Bahrain: Freedom of expression and assembly must be respected, and Prisoners of conscience freed ahead of elections


The month of November marks the parliamentary elections in Bahrain and the controversial visit of Pope Francis to the island. Activists and prisoners of conscience have been speaking out about both these issues being used as a cover up for systematic oppression in the country. Having been involved in documenting the country's continuous and systematic human rights abuses, the Gulf Centre for Human Rights (GCHR) joins in calling out these superficial solutions to the country's deep-rooted problems of lack of freedom of speech and representation. They come at the same time as Bahrain is being reviewed at the United Nations as part of the Universal Periodic Review (UPR). 

While the news of elections might at first glance sound like a positive event, once one takes a closer look, in Bahrain it in fact is very misleading. Elections should be the time in which citizens of the country feel they have a voice and are represented, but how can they when the Bahraini government continues to imprison activists and protesters - most of whom have been subjected to torture, spent more than a decade serving time for trumped up charges, and are continuously being mistreated in prison. Human rights abuses in Bahraini prisons - from beatings, harassment, and lack of medical care among other things - never seem to stop. 

While prisoners such as Abdulhadi Al-Khawaja and Zuhair Ashour wither away, prison guards and police who were involved in torturing prisoners are being promoted to higher positions, using their status to further harass their victims and threaten them in some cases even with death.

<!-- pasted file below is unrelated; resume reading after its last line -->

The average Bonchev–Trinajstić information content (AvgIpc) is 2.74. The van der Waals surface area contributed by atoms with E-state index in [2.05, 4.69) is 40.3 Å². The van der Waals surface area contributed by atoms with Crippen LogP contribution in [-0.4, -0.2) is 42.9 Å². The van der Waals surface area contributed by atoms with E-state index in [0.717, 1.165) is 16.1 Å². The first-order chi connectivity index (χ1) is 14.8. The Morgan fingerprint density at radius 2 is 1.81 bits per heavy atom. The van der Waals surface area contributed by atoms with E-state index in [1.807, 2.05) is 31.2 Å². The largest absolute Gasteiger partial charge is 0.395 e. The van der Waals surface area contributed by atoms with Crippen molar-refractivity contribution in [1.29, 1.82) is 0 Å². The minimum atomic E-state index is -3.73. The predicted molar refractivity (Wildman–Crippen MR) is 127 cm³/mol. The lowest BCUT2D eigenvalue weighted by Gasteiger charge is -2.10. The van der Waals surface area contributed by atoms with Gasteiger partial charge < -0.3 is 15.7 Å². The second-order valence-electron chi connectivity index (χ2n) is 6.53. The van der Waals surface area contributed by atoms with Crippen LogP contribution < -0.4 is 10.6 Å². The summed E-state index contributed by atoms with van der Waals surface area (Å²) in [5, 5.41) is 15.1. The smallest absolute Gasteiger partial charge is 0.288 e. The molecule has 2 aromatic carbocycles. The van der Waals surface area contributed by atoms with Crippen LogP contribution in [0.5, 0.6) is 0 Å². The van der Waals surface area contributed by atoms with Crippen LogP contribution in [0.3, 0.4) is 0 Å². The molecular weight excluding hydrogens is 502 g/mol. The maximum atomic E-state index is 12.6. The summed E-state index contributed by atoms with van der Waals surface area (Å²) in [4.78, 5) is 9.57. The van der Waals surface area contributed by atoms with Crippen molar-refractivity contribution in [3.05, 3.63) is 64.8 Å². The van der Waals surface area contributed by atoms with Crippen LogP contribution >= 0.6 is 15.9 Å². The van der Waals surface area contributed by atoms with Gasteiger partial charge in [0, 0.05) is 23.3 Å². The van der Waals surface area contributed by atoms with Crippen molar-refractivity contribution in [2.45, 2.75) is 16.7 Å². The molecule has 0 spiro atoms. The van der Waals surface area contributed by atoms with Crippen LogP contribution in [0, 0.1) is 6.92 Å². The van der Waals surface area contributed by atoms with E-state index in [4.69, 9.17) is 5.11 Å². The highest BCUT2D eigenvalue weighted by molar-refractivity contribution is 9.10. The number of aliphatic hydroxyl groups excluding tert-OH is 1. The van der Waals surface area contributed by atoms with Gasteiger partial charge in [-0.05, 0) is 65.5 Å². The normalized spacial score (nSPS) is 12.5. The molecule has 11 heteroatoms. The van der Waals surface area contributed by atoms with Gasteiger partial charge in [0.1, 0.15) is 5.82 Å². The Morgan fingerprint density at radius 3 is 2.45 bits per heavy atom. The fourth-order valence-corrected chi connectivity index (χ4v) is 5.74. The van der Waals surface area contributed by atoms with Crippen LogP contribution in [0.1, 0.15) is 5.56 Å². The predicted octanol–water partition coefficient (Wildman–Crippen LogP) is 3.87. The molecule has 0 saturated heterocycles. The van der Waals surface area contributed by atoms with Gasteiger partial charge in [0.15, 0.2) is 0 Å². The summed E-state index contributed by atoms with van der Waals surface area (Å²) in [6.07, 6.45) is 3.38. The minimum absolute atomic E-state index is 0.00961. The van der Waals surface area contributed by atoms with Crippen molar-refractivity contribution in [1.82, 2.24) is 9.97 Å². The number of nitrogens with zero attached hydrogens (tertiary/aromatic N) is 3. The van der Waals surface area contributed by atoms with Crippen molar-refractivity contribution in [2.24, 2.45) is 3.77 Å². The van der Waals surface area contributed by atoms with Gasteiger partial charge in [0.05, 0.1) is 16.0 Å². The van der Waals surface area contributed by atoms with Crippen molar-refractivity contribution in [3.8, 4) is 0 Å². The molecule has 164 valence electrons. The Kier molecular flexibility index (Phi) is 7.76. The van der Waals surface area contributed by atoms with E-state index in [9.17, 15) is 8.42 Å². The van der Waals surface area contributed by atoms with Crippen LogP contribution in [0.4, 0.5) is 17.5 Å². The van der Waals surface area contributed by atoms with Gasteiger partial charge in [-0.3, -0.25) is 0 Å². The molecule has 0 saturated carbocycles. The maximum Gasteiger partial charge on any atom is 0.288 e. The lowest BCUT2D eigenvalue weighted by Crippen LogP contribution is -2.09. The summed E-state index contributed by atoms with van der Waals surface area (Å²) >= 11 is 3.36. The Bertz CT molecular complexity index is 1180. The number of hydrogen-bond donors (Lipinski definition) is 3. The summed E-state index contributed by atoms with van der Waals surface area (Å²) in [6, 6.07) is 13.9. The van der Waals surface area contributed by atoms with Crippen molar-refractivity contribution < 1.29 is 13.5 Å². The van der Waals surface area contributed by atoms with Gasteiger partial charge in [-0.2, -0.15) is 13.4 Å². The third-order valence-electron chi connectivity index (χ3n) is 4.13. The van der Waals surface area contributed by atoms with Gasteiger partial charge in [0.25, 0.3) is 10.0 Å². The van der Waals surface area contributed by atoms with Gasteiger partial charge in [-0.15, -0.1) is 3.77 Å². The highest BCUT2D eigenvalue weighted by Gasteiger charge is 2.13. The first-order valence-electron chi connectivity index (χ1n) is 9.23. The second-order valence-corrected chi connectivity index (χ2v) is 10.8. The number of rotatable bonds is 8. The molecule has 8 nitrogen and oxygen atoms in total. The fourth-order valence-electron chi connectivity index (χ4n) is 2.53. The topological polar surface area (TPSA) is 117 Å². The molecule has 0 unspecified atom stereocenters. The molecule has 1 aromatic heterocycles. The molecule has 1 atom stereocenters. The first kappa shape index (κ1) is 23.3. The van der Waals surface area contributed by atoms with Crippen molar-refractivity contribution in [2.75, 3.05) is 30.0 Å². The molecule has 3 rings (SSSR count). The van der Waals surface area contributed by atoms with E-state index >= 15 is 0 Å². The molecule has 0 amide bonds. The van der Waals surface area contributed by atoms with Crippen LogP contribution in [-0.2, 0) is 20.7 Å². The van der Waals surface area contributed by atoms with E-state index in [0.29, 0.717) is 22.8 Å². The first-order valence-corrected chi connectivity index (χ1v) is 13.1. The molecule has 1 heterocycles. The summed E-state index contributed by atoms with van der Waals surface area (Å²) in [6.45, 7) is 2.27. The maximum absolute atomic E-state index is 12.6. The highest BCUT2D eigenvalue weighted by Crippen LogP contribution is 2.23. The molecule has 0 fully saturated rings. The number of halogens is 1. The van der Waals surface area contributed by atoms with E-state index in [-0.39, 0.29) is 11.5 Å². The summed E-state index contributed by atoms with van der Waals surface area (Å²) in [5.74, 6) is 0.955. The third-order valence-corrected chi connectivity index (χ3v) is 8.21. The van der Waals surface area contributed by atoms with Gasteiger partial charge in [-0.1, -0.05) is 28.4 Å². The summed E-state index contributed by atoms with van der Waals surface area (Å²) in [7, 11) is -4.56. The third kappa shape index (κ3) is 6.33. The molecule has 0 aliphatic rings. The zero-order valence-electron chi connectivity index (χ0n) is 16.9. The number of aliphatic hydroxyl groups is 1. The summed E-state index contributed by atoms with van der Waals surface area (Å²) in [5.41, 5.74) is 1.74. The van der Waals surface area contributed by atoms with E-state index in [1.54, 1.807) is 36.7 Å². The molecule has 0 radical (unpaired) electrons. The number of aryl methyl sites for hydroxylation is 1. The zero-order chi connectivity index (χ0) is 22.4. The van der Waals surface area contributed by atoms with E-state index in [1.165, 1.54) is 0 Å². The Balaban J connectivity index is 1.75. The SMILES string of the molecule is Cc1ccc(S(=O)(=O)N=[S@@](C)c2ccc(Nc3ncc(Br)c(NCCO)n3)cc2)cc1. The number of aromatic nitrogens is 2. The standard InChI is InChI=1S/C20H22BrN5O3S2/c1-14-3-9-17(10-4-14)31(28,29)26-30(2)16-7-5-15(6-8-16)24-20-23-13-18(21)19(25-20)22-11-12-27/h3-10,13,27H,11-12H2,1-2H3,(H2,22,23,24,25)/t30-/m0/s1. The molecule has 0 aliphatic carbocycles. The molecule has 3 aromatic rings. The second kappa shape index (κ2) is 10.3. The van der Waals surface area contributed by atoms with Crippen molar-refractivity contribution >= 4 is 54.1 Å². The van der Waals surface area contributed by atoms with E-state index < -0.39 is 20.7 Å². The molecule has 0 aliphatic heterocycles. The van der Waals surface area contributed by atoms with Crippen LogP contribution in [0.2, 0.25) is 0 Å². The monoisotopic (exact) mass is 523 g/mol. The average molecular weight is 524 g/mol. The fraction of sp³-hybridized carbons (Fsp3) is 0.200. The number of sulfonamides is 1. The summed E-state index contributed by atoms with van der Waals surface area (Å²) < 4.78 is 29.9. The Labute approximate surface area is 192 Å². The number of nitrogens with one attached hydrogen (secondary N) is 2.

At a time when the government has left no space for any opposition, independent media or civil society organisations that are not completely under their control, to ensure there is no opposition to the elections - and in an act of further intimidating people - lead prosecutor Adnan Alwedai announced in an interview with leading government newspaper “Akhbar Al-Khaleej” that inciting people not to participate in the elections is considered a criminal offense with a punishment of up to two years’ imprisonment and/or a fine of up to 2000 Bahraini Dinars. 

Yet, this has not stopped prisoners of conscience from speaking out from within the prison about the sham of the elections and asking people not to participate. Abdulhadi Al-Khawaja, GCHR’s imprisoned co-founder, said in a recent phone call that “under this charade of elections and religious tolerance, please look harder to find who are the people buried beneath, the people this charade wants to erase. You will find us.” Even more ridiculous, a former minister has stated that he supports “citizens being forced to vote, even if it's with empty papers.” 

As a condition for free elections, the #FreeAlKhawaja campaign, GCHR, Americans for Democracy & Human Rights in Bahrain (ADHRB), the Bahrain Institute for Rights and Democracy (BIRD)  and the European Centre for Democracy and Human Rights  (ECDHR) prepared a checklist about the elections with recommendations.